That creates one of the most humorous scenes of this season. We see the IRS man set up his notebook, calculator, color-coded highlighters and other accessories in a precise manner on one side of the table. After waiting for a while, we see an impeccably dressed man approach. At first he appears to be a stranger, someone we haven’t seen yet, but in a moment we realize that it’s actually Meemo! The same mute thug who, heretofore, wore only headphones and stylish loungewear.

After setting up his notes, calculator, pens and paper in a symmetrical mirror to the IRS agent, Meemo speaks his only lines so far this season. His confident words comprise a well-prepared legal statement rejecting the IRS investigation and expelling the man from the building without so much as a shove. So, Meemo can talk — and how!

After Meemo leaves the building, Ray and Nikki start tracking them. Nikki has deduced that Emmit and Sy are into something bad, and probably not to their liking. “Involuntary,” she suggests in another of her redundant pieces of logic. “Even against his will.” But she manages to hold Ray back from taking a shot at the criminals.

Later we see another fairly gross scene involving some home dentistry by Varga. His teeth are a real problem for him. As he picks at them with what appears to be a paper clip, we see the first very slight indication that the man can feel pain. One gets the sense that he always feels pain. If you’ve ever had a painful dental condition — a bad cavity or a canker sore — you know that these things not only hurt, but they affect your mood and the way you interact with the world. Now imagine what it would take for Varga to power through paragraphs of diabolical soliloquies the way he does. It’s a way of learning that this man’s pain tolerance is off the charts. OH YA!

Varga’s dental work is interrupted by another visit from the police officers Gloria (Carrie Coon) and Winnie (Olivia Sandoval). They’re here to see Emmit about the connection between Sy’s parking lot rampage and (what we know was) Ray’s botched hit that took the life of Gloria’s stepdad Ennis.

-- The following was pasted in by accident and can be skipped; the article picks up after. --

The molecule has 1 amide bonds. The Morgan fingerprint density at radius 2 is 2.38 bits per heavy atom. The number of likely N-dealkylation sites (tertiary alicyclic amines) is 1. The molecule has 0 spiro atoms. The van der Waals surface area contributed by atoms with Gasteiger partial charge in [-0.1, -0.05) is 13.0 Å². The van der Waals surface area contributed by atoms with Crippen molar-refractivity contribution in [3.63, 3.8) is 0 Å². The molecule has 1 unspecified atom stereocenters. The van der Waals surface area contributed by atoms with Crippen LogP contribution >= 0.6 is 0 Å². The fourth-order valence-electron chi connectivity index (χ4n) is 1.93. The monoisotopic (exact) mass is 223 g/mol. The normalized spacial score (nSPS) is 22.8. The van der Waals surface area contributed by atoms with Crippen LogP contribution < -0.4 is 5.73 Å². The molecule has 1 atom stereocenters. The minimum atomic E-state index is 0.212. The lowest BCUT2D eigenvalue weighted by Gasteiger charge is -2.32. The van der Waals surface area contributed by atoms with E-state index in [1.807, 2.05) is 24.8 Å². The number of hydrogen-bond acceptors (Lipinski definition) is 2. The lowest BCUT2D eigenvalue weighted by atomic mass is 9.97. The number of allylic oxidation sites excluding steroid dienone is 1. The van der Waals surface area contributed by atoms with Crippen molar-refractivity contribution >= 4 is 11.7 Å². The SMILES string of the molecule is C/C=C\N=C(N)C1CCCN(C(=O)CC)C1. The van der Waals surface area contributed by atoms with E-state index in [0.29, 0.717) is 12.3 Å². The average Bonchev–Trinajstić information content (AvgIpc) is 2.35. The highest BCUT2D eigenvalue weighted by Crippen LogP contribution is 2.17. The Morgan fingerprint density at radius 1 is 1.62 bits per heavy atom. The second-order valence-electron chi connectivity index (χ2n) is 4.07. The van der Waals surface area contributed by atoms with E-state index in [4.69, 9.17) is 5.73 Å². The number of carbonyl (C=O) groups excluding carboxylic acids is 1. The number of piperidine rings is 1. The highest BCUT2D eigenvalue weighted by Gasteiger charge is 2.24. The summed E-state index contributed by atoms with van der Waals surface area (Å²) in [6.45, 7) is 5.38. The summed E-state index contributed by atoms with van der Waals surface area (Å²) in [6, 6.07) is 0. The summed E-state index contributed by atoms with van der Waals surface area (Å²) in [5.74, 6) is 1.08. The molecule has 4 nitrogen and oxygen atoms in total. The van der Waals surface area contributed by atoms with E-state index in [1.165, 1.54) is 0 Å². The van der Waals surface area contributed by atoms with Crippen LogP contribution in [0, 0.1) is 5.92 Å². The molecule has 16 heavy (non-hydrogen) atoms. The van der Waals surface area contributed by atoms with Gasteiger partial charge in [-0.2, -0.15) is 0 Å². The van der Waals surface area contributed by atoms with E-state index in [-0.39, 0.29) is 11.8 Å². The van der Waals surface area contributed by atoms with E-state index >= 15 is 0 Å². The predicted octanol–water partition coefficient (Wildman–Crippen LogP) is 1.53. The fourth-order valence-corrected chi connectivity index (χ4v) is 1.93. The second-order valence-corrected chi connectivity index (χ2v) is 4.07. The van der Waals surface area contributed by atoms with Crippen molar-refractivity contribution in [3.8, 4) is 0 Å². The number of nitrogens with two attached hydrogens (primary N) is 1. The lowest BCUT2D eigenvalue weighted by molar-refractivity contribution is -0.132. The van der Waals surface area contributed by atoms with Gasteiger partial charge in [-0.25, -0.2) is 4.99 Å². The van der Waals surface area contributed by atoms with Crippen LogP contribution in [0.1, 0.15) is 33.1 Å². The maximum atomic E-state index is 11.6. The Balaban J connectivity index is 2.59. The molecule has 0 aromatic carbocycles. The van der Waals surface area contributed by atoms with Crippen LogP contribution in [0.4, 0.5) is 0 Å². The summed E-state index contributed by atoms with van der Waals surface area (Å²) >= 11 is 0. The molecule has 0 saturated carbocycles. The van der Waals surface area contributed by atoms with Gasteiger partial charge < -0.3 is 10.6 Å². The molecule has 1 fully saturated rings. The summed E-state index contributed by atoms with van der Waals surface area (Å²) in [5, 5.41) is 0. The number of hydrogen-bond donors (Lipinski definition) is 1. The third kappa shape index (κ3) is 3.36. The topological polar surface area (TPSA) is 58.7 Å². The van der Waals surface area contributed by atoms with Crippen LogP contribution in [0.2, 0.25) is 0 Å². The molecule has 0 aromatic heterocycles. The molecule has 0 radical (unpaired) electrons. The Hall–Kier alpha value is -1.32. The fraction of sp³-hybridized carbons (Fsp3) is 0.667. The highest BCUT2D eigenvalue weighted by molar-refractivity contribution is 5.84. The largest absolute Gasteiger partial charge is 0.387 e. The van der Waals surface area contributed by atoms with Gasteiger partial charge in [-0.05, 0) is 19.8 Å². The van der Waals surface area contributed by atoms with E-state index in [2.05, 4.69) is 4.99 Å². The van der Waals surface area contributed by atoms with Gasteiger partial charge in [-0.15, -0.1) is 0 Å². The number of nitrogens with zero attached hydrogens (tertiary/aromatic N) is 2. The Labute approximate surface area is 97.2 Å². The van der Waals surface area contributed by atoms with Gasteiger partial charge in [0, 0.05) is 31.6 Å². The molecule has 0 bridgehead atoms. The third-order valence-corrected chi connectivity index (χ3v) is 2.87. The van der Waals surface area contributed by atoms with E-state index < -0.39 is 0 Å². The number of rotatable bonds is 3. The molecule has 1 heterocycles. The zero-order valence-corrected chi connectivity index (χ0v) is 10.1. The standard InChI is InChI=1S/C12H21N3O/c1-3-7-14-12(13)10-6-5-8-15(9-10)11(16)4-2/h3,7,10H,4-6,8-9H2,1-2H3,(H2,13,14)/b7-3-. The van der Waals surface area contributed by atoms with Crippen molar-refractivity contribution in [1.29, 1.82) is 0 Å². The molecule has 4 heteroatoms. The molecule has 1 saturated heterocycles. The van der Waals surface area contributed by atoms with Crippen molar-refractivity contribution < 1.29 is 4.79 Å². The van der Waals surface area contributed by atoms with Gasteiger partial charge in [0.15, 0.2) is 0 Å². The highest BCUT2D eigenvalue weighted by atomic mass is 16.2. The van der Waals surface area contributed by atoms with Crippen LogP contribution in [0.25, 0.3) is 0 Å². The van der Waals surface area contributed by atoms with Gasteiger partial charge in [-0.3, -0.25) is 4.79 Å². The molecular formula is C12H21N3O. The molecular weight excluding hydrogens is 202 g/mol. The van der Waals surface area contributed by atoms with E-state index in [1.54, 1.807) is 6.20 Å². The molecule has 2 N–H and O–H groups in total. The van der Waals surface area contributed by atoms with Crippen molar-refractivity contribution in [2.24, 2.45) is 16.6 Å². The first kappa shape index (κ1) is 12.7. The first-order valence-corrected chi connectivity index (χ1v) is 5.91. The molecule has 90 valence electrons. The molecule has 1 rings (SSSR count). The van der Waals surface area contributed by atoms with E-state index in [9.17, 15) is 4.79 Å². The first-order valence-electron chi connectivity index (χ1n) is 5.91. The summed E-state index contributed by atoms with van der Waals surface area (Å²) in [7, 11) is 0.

Finally, Varga steps in, revealing himself to the intrepid Gloria — the first meeting of this season’s protagonist and antagonist. He doesn’t give his name, which piques Gloria’s interest. And Gloria’s line of questioning piques his. She reveals that she suspects Ray of ordering a hit on Emmit, something that deeply disturbs the more well-heeled Stussy brother.

Later, we see Varga is in his “room,” which appears to be some kind of warehouse (with a picture of Joseph Stalin on the wall no less). Varga finds his normal method of assembling a dossier on a person to be stymied. Gloria keeps no Facebook profile. No Google footprint. She’s even successfully kept the Eden Valley Police Department off the internet. All of Gloria’s Luddite ways have shown her to be precisely the sort of hunter who could take on the invisible wolf of Varga. The sly look on his face shows that he recognizes her to be a worthy adversary. Quietly, Varga orders Yuri to investigate the matter in Eden Valley and Meemo to execute Ray and Nikki.

When Gloria and Winnie go to check out Ray’s apartment we get a very suspenseful scene as we don’t know whether it’s them or Varga’s thugs knocking on the door. For a brief moment I thought Ray was going to shoot one of the cops by mistake. But that was clearly part of the misdirection planned in this episode. Ray and Nikki conclude that the “heat’s on, we better blow.” They hole up in another “Sioux City Massacre“-style motel.